ALBUQUERQUE, N.M. — The labor force participation rate, a measure of the size of the work force relative to population, has been on a sharp decline nationally in recent years, hitting lows not seen since the 1970s, according to a news release from Oklahoma City-based Express Employment Professionals.
The December rate of 62.7 percent nationwide is down from a high of 67.3 percent reached during the first four months of 2000 and is roughly where it was in late 1977 and early 1978, according to the Bureau of Labor Statistics. The late 70s were years sandwiched between the national economic recessions of 1973-75 and 1980.
Among states as of December, the labor force participation rate ranged from a high of 71.6 percent in North Dakota to a low of 52.8 percent in West Virginia. New Mexico had the fifth lowest rate of 57.9 percent.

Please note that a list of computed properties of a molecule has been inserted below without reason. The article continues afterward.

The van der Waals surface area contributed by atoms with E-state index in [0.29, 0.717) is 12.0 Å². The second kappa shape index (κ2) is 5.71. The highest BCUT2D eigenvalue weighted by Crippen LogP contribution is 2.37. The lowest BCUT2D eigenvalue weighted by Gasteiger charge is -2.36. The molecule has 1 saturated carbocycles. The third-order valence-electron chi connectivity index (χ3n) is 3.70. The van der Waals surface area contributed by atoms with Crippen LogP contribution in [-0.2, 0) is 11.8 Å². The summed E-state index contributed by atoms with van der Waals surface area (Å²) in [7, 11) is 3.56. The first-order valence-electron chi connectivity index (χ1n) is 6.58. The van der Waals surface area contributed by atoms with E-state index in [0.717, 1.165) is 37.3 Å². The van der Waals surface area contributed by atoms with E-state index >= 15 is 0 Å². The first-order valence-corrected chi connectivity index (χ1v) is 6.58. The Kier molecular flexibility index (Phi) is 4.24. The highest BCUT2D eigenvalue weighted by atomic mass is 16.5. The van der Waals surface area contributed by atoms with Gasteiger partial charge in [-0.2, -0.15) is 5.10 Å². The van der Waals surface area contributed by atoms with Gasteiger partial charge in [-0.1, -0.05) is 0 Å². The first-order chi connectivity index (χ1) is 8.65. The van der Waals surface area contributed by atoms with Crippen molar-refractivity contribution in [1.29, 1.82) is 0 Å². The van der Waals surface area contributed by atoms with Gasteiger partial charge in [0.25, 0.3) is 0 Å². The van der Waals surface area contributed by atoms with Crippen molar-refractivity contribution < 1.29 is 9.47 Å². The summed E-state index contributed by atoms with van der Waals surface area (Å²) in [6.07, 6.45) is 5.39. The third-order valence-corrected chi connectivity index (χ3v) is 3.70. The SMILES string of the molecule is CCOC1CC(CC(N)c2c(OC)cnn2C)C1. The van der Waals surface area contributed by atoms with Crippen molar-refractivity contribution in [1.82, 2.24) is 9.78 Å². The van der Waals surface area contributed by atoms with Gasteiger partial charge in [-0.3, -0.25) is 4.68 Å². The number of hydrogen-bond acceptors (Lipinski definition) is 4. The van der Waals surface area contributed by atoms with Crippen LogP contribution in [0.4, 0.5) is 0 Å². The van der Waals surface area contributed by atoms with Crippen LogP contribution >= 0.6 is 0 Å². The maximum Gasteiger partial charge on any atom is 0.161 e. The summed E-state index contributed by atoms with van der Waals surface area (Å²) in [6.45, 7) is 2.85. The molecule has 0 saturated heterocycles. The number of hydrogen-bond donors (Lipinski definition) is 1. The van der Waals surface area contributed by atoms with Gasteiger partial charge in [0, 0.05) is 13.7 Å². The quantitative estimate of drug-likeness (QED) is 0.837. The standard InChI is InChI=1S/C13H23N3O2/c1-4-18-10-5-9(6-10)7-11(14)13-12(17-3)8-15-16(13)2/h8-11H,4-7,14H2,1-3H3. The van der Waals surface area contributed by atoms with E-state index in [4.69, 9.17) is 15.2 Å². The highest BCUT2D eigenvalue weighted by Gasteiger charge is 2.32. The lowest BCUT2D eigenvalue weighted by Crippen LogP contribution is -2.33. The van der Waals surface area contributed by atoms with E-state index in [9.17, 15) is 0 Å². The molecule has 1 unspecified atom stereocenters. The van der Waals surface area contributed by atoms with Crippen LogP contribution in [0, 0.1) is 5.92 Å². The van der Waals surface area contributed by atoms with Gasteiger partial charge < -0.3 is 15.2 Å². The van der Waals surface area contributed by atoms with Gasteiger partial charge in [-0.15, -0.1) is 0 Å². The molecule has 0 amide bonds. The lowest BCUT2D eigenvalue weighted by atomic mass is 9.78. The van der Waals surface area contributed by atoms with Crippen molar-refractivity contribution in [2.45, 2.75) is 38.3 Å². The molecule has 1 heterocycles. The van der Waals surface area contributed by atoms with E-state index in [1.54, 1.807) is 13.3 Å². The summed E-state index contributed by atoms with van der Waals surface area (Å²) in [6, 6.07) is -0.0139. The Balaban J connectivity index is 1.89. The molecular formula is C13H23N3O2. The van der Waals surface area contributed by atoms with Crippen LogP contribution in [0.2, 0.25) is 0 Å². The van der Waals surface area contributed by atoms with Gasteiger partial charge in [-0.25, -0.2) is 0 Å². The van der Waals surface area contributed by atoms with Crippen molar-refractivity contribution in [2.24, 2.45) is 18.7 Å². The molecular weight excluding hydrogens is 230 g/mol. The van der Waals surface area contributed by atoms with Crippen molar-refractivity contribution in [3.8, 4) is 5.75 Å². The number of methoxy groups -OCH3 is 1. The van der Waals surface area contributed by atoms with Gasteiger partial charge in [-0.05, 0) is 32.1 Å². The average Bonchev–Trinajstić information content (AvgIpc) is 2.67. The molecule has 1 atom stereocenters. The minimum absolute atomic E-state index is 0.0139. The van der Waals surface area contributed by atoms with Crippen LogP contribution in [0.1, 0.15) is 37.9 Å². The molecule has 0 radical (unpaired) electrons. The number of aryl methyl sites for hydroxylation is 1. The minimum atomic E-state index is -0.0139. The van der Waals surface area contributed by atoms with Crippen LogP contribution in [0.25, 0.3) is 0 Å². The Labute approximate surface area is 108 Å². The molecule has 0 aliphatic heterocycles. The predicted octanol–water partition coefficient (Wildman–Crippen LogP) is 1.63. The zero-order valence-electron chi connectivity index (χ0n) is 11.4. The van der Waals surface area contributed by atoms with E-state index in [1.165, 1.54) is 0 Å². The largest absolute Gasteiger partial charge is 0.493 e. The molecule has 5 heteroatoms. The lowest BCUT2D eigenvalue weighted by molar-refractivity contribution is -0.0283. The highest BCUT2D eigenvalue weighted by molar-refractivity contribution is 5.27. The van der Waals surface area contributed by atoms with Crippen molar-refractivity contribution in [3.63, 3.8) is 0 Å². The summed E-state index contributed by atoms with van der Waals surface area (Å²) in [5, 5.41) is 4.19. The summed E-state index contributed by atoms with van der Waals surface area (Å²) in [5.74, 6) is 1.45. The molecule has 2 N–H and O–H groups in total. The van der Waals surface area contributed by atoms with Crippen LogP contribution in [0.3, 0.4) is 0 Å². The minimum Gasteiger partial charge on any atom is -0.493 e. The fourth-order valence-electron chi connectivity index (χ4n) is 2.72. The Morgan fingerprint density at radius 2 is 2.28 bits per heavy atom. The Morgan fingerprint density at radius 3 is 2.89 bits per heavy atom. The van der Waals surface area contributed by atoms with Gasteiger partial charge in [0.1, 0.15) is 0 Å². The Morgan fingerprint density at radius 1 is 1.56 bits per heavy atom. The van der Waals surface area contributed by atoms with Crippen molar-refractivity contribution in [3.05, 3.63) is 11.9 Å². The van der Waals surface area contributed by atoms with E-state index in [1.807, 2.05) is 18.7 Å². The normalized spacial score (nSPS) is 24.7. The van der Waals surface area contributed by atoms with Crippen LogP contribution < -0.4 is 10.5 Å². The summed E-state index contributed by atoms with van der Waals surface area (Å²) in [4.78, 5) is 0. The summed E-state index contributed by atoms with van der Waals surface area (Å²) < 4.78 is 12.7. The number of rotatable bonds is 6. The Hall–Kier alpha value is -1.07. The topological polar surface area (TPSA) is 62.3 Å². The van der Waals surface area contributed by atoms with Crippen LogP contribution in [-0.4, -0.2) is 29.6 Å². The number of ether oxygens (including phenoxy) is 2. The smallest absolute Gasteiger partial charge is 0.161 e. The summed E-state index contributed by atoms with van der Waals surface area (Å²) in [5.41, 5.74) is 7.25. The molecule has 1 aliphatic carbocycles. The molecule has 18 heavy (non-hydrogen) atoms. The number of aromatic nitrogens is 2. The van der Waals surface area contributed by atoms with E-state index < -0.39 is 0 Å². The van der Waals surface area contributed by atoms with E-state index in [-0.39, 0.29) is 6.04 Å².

“It’s stunning to think there are states where almost half of the people aren’t in the work force,” said Bob Funk, CEO of Express and a former chairman of the Federal Reserve Bank of Kansas City, in a prepared statement. “On the other hand, you have states where almost three-quarters are in the labor force.”
“Low rates mean people have lost hope and given up looking for work,” Funk said. “That’s not good for the economy and it’s not good for our country. Policy makers need to take the drop in the LFPR more seriously — it’s a national problem.”